'Formidable arsenal': Indian Armed Forces likely to launch five weapon platforms in 2021

Rahul M
·4-min read

The Indian Armed Forces are now planning to introduce several weapon channels to face hostile China in the Line of Actual Control and the Indian Ocean.

Five weapon platforms that are likely to be launched are:

  1. MH60R

GEELONG, AUSTRALIA - MARCH 01: MH-60R Seahawk of Australian Naval Forces performs during AVALON 2019 - the Australian International Airshow and Aerospace & Defence Exposition in Geelong, Australia on March 01, 2019. (Photo by Recep Sakar/Anadolu Agency/Getty Images)
GEELONG, AUSTRALIA - MARCH 01: MH-60R Seahawk of Australian Naval Forces performs during AVALON 2019 - the Australian International Airshow and Aerospace & Defence Exposition in Geelong, Australia on March 01, 2019. (Photo by Recep Sakar/Anadolu Agency/Getty Images)

The Indian Navy will replace the outdated Sea King anti-submarine helicopters introduced in the MH-60s and 80s. AGM-114 Hellfire Naval Missile Kongsberg Naval Strike air-to-surface rockets with proven anti-ship skimming capabilities and MK54 Raytheon will be fitted with Indian Navy MH- 60s.

Moreover, the laser-guided rockets can also be used to reliably and minimally damage the MH-60R Sea Hawk.

  1. P15B Destroyers

An Indian worker watches as INS Visakhapatnam, the first Indian Navy P15-B stealth destroyer, is launched in Mumbai on April 20, 2015. The indigenously-designed ships air defence capability is designed to counter the threat of enemy aircraft and anti-ship cruise missiles, and will revolve around a vertical launch and long-range surface-to-air missile system. The vessel is expected to be commissioned into the India Navy in 2018.  AFP PHOTO/ Indranil MUKHERJEE        (Photo credit should read INDRANIL MUKHERJEE/AFP via Getty Images)
An Indian worker watches as INS Visakhapatnam, the first Indian Navy P15-B stealth destroyer, is launched in Mumbai on April 20, 2015. The indigenously-designed ships air defence capability is designed to counter the threat of enemy aircraft and anti-ship cruise missiles, and will revolve around a vertical launch and long-range surface-to-air missile system. The vessel is expected to be commissioned into the India Navy in 2018. AFP PHOTO/ Indranil MUKHERJEE (Photo credit should read INDRANIL MUKHERJEE/AFP via Getty Images)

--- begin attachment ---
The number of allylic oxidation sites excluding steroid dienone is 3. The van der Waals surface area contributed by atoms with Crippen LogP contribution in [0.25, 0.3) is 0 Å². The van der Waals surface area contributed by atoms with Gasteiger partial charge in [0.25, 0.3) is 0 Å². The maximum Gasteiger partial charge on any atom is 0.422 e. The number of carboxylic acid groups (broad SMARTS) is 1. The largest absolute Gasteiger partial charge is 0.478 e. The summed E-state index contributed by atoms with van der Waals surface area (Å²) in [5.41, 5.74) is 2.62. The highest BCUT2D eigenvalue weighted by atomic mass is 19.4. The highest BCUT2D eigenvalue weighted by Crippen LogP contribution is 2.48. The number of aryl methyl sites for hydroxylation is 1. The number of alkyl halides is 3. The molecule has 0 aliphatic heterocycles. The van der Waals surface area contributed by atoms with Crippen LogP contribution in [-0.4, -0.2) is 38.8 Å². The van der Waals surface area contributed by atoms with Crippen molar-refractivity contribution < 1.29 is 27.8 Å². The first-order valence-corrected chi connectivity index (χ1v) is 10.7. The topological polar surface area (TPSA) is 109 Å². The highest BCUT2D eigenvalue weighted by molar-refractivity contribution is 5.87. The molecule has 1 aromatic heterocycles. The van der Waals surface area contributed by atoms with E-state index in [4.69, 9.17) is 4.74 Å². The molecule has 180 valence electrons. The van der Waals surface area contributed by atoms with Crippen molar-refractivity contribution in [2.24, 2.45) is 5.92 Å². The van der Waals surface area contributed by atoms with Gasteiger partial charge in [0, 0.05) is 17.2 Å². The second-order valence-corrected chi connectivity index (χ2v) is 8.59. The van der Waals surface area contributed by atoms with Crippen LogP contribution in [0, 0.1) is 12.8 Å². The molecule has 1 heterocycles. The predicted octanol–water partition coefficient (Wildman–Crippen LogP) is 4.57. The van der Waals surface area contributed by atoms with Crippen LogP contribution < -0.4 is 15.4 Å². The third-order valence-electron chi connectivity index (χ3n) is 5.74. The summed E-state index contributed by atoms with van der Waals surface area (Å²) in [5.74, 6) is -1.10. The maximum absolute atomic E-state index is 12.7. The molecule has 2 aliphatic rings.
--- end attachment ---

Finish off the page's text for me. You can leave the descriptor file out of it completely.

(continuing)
The first 15B project frigate, INS Visakhapatnam, undergoes sea testing, and this leading destroyer is expected to complete marine testing by the end of 2021. The warship will then enter the Indian Navy service at Mazagon Dock.

Though INS Mormugao and INS Imphal were launched in 2016 and 2019, INS Porbandar is ongoing. All three frigates are scheduled to be in service by early 2025.

  1. INS Arighat

INS Arighat, India's second nuclear missile submarine, is set to join the Indian Nuclear Triad sea leg this year in the latest episode of its marine testing.

In November 2017, Nirmala Sitharaman launched a nuclear submarine to transport 12 K-15 or four K-4 nuclear warheads proposed by the then Minister of Defense. Whereas the K-15 is almost 750 kilometres long, the K-4 is supposed to hit a target of 3,500 km.

  1. Light Combat Helicopter

ZANKA, HUNGARY - 2020/08/27: The MI-24D combat helicopter displayed at the museum. The Zánka Military Museum is an outdoor display containing a variety of armoury used by the Hungarian defence forces. Zánka is a village in Veszprém County situated on the shores of Lake Balaton, 150 kms south west of the capital, Budapest, Hungary. (Photo by Paul Lakatos/SOPA Images/LightRocket via Getty Images)
ZANKA, HUNGARY - 2020/08/27: The MI-24D combat helicopter displayed at the museum. The Zánka Military Museum is an outdoor display containing a variety of armoury used by the Hungarian defence forces. Zánka is a village in Veszprém County situated on the shores of Lake Balaton, 150 kms south west of the capital, Budapest, Hungary. (Photo by Paul Lakatos/SOPA Images/LightRocket via Getty Images)

The Indian Air Force is expected to enter into a deal with Hindustan Aeronautics Ltd for an indigenous Light Fighting Helicopter this year. In anticipation of the agreement, HAL has already begun producing five new aircraft to be ready by the end of the year 2020. According to HAL chairman R Madhavan, the first 15 will be shipped almost immediately. It will take six months for delivery.

  1. S-400

BENGALURU, INDIA - FEBRUARY 20, 2019: Models of components of the S-400 Triumph air defence missile system (left: 91N6E radar system; centre: SP8STE3 launcher; right: multifunctional 92N6E radar) on display at the Almaz-Antey Corporation stand at the 12th edition of Aero India Show, Aero India 2019, at the Yelahanka Air Force Station in Bengaluru (Bangalore), Karnataka, India. Marina Lystseva/TASS (Photo by Marina Lystseva\TASS via Getty Images)
BENGALURU, INDIA - FEBRUARY 20, 2019: Models of components of the S-400 Triumph air defence missile system (left: 91N6E radar system; centre: SP8STE3 launcher; right: multifunctional 92N6E radar) on display at the Almaz-Antey Corporation stand at the 12th edition of Aero India Show, Aero India 2019, at the Yelahanka Air Force Station in Bengaluru (Bangalore), Karnataka, India. Marina Lystseva/TASS (Photo by Marina Lystseva\TASS via Getty Images)

This year, the S-400 Triumf missile defence systems built in Russia will be supplied. In 2018, India signed a $5.4 billion agreement with Russia to provide five Indian Air Force S-400 units.

China already initiated the missile defence initiative, signing agreements with Russia in 2015.

Four different missiles with a range of 400 km, 250 km, 120 km, and 40 km can be designed for the S-400 missile defence system. Plus, it can detect enemy positions up to 600 kilometres long-range radar.